Wanted: political renewal for Israelis and Palestinians

Wanted: political renewal for Israelis and Palestinians

Israeli and Palestinian leaders are locked in a politically expedient embrace that is causing real harm to Israeli security, Palestinian aspirations and American interests in the Middle East. These leaders have failed to understand the moment before them and to seize the opportunities for peace provided by the Arab Spring.
On the Israeli side, Defense Minister Ehud Barak recently said that Israel will face a “diplomatic tsunami” at the United Nations in September when the Palestinians seek statehood, understanding that Israel will become more isolated politically, with challenges to its legitimacy exacerbated. Add to this the recent remarks of just-retired and highly respected Mossad Chief Meir Dagan that when it comes to Israeli security, both Barak and Prime Minister Benjamin Netanyahu are not to be trusted, and friends of Israel should tremble.
On the Palestinian side, President Mahmoud Abbas has brought Hamas in to a unity government that has not yet found the will to renounce terrorism against Israel, accept past agreements made between Israel and the Palestinians and recognize the existence of the State of Israel. Ominously, Hamas has rejected the re-appointment of Salam Fayyad as Palestinian Prime Minister, who is just about the only person that Israelis, Americans and the international community trust to effectively manage Palestinian affairs and international aid.
This is very frustrating for me personally, as I know, from years of visits to Israel, how important peace is to the Israeli people. Both Israelis and the Palestinians deeply desire peace, yet unfortunately, their political leaders appear unable to realize these aspirations, hamstrung by political systems that prevent bold action.
While the rest of the Middle East sprints forward to remake its politics — sometimes violently and with an unclear outcome — Israeli and Palestinian politics remain stuck in the past. New ideas are being debated in Cairo and Tunis, even in Manama and Damascus, and certainly in Benghazi. Why aren’t similar debates about how to remake the future taking place in Jerusalem or Ramallah?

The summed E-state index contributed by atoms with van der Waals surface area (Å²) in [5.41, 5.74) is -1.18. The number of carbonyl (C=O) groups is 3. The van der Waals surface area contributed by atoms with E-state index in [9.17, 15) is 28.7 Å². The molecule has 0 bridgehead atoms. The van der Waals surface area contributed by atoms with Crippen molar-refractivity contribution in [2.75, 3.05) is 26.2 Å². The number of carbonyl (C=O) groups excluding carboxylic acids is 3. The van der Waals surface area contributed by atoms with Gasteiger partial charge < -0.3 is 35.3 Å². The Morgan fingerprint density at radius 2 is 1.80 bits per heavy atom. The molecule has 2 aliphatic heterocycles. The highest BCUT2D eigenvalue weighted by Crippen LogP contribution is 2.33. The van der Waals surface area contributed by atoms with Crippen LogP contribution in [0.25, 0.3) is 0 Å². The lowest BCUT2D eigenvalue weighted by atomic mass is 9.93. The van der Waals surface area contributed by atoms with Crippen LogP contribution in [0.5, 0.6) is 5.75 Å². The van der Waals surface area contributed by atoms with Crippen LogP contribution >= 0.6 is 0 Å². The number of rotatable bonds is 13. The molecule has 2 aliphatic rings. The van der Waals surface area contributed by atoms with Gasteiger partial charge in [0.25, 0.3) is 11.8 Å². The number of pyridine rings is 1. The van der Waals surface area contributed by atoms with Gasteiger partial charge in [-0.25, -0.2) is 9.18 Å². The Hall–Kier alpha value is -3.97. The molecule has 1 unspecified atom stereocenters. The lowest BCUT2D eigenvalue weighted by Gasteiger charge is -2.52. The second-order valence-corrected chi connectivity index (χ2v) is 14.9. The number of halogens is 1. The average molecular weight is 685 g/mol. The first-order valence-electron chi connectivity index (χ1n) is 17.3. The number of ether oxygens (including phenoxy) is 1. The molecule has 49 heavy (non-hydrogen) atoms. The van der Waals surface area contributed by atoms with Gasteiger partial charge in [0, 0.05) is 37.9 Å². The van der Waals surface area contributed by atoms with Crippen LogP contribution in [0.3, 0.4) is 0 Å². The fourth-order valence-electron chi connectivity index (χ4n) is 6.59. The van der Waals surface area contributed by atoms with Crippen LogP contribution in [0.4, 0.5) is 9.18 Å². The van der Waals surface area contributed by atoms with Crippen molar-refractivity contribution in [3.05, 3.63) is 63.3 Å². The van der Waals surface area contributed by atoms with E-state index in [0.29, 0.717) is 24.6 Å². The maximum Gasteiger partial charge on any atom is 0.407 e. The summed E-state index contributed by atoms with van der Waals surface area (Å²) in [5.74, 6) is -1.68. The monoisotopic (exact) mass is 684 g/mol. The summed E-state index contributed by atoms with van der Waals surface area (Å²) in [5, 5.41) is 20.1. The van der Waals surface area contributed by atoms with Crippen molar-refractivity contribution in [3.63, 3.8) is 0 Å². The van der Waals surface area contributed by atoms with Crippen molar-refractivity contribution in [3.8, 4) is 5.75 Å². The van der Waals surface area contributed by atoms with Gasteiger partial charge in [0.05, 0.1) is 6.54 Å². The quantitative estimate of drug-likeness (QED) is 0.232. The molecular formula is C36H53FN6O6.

It is because Israelis and Palestinians are plagued by unforgiving political systems that appear to be frozen in time.
Israel is led by a minority Likud party that controls only 22.5 percent of the Knesset and isn’t even that body’s largest party. Its power is built on the backs of the anguished Israeli voters of February 2009, who voted in an election less than a month after the conclusion of the traumatic 2008-2009 Gaza war. The Palestinians, too, are trapped by failed politics, led by a unity government that lacks popular legitimacy, with the last Palestinian election held in 2006 that produced a violent Hamas and a Fatah movement without a popular mandate.
The status quo cannot hold.
Not only does the current impasse threaten Israel’s well-being, but it also harms America’s security needs.
It’s important to remember that Americans depend on the region for oil; it is the source of terrorist threats against our country; it is the location of several major American wars; and it is a region where nuclear ambitions run high. Meanwhile, regimes long allied with the United States are collapsing and an intense competition for power is under way.
It is clear that during this competition for power, snuffing out the longest running conflict in the region is directly aligned with American, Israeli and Palestinian security interests.
Take Gen. David Petraeus’s words for example, when he testified to the Senate Armed Services Committee in 2010: “Israeli-Palestinian tensions often flare into violence and large-scale armed confrontations. The conflict foments anti-American sentiment, due to a perception of U.S. favoritism for Israel. Arab anger over the Palestinian question limits the strength and depth of U.S. partnerships with governments and peoples … and weakens the legitimacy of moderate regimes in the Arab world. Meanwhile, al-Qaida and other militant groups exploit that anger to mobilize support. The conflict also gives Iran influence in the Arab world through its clients, Lebanese Hezbollah and Hamas.”
The moment has therefore come for the representatives of these two peoples to step back from the brink and to move toward making, as Ariel Sharon once put it, “painful compromises.” It is time to be sensible, in the manner that President Obama has laid out, which asks the parties only to do what their populations have been calling for since the peace treaty with Egypt: gain peace by swapping land.
Sadly, Israelis and Palestinians, whose majorities, according to the Washington Institute for Near East Policy’s David Pollock, want a peaceful two-state resolution to the conflict, are stuck with the electoral results of a bygone era, incapable of meeting the crushing challenges of the day.
So while the rest of the Middle East lurches forward toward greater political freedom and democracy, let’s see if Israeli and Palestinian leaders will remain stuck in the past, or will instead meet the challenges of the day.
It’s clearly time for Israel and the Palestinians to have their own political renewal.

(Joel Rubin, the outgoing deputy director and chief operating officer of the National Security Network in Washington, D.C., and a Pittsburgh native, can be reached at joelr@thejewishchronicle.net. His views are his own and not necessarily those of the National Security Network.)